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Govt urged to implement laws to curb gender discrimination

KARACHI: Speakers at a seminar on gender issues on Thursday urged the government and society at large to effectively implement the laws made against gender discrimination and ensure that female members of society receive same the prestige and treatment that was given to its male members.

“Today’s mindset is that women are like servants or even less, which is very unfortunate,” said retired Justice Majida Rizvi, chairperson of the provincial human rights commission while presiding over a seminar on the ‘Role of youth in the diminution of gender-based injustice’ organised by the Foundation for Research and Human Development (FRHD), a non-governmental rights body and several other organisations at the Sindh Scouts Auditorium.

She said fundamental rights enshrined in the Constitution promised equal treatment to everyone but unfortunately there was no implementation of those laws.

“Gender equality is guaranteed under the Constitution. We have got all the good laws, but at the same time we see no implementation of them.”

The former justice said poverty was one key factor that contributed hugely to prevalent inequality in society.

She called upon the youth, who formed majority of the audience at the seminar, to change “male-dominant mindset” and do not discriminate against their female siblings.

She asked teachers that they should not differentiate between boys and girls.

According to the data presented at the seminar, 60 per cent of the world population living below the poverty line comprised of women and girls.

In Pakistan, according to Global Gender Gap Report 2014 (GGGR-2014), 9pc women as compared to 5.4pc men are unemployed and 25pc as compared to 86pc share labour force participation. Women have 70pc less income than men on average, and they are far fewer in numbers (3pc as compared to 97pc) as legislators, senior officials and managers.

Above 60pc of the illiterate adult population in the world are women. In Pakistan, according to the GGGR-2014, 42pc (as compared to 67pc) women are literate, 67pc (as compared to 77pc) are enrolled in primary education, 31pc (as compared to 41pc) in secondary education, while 9pc (as compared to 10pc) in tertiary education.

Imam-ud-Din Shoqeen, a former provincial minister, said not just women faced discrimination in society, but every weak segment was vulnerable and had been victimised.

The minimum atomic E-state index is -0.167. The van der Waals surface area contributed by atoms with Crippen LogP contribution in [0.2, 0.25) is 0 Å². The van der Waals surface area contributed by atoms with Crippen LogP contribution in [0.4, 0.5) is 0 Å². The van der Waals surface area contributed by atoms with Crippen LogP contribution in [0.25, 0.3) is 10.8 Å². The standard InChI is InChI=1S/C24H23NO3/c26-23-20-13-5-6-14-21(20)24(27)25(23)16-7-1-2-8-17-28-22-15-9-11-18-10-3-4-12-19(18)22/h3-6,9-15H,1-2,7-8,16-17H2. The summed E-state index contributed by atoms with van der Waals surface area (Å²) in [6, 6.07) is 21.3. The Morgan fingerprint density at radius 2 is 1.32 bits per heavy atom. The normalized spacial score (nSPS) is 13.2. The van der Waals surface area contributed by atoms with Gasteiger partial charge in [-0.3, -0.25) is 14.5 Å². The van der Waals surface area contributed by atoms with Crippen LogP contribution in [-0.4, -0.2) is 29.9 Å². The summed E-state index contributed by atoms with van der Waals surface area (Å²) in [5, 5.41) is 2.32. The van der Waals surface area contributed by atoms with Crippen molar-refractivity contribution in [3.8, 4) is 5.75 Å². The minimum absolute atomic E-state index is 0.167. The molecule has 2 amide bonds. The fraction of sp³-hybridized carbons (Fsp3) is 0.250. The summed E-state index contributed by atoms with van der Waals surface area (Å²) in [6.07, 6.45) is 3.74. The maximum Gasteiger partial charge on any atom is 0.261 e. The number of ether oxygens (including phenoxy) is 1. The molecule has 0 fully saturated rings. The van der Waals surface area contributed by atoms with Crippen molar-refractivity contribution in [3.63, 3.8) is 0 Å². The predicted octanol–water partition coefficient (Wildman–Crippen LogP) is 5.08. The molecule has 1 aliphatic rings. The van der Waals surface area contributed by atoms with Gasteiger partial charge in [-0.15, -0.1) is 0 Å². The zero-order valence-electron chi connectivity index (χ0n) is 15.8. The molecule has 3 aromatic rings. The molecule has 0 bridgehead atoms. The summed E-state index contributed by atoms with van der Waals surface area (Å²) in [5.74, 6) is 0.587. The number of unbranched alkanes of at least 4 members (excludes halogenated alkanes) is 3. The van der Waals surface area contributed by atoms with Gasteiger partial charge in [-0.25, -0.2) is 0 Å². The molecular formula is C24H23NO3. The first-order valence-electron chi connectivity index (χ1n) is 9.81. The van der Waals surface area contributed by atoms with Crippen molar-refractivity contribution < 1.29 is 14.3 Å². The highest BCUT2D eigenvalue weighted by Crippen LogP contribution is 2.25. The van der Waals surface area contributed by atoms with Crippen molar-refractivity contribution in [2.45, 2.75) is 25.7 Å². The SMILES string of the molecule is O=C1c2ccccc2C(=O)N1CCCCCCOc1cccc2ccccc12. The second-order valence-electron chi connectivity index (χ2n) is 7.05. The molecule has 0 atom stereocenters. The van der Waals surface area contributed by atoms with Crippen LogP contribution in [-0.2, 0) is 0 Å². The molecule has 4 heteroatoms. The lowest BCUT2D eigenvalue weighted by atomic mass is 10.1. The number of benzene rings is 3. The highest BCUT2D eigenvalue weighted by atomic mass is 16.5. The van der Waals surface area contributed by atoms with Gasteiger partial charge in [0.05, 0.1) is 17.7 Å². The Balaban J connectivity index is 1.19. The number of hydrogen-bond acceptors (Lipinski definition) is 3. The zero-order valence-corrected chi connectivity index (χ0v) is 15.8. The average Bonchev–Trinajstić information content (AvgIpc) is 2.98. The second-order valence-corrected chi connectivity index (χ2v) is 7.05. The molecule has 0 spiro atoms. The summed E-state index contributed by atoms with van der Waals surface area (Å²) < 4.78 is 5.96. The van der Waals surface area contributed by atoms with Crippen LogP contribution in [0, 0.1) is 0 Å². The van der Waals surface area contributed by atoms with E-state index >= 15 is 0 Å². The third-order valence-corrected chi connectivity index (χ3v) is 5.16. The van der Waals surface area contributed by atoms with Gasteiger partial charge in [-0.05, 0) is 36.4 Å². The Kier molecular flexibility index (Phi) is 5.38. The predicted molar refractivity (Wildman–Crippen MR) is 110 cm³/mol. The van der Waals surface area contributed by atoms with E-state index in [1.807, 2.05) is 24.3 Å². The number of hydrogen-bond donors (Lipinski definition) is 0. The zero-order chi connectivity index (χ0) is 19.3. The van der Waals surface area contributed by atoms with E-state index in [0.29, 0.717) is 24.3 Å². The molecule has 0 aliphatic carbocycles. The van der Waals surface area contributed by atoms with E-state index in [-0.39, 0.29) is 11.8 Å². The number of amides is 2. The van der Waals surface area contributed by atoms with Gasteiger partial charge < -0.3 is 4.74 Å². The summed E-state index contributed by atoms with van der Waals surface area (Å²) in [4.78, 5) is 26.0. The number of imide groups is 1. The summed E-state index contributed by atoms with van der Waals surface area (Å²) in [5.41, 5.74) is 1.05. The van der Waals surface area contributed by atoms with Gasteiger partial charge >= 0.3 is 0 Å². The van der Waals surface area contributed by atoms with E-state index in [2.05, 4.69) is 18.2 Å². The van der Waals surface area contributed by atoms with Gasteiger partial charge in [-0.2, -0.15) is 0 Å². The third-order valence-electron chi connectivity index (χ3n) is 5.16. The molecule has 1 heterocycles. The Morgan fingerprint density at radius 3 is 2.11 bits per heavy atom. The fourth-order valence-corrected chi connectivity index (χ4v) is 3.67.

He said Islam had given rights to women equivalent to men, but keeping distance from the religion was the basis of injustices.

“Lack of education is also a key factor which widens discrimination in society,” he said. “Women in Karachi may be facing poverty, but women in the rest of Sindh are living a life worse than animals.”

Shahjahan Baloch, provincial director of ActionAid NGO, said Pakistan was a signatory to the Convention of Elimination of Discrimination Against Women — and it was necessary to eliminate such discrimination.

He said youth could change the mindset of society and they should use social media to raise voice against discrimination.

Retired Justice Zafar Sherwani said there was no lack of laws against gender and social discrimination, yet it was continuously on the rise for lack of implementation.

“From 1938 to 2013 laws exist to tackle all problems, but they are seldom implemented,” he said.

Karamat Ali, director of the Pakistan Institute of Labour Education and Research, said people hoped to live in a democratic society but there were barriers within the society itself.

“There is inequality in resource distribution, but human discrimination is the major issue,” he said. “In our society, there is major discrimination between male and female.”

He said arguments were often given to support such discrimination, but all those acts were inhuman in which women and girls were the most vulnerable.

Iqbal Detho of the Save the Children said injustices and discrimination were not the issues of the modern era, since they were persistent in old societies as well.

He gave references from history and said that injustices against women was widespread.

Nazra Jahan, executive director of the FRHD, gave a general introduction of the organisation, its programme besides introducing the participants.

Daily Dawn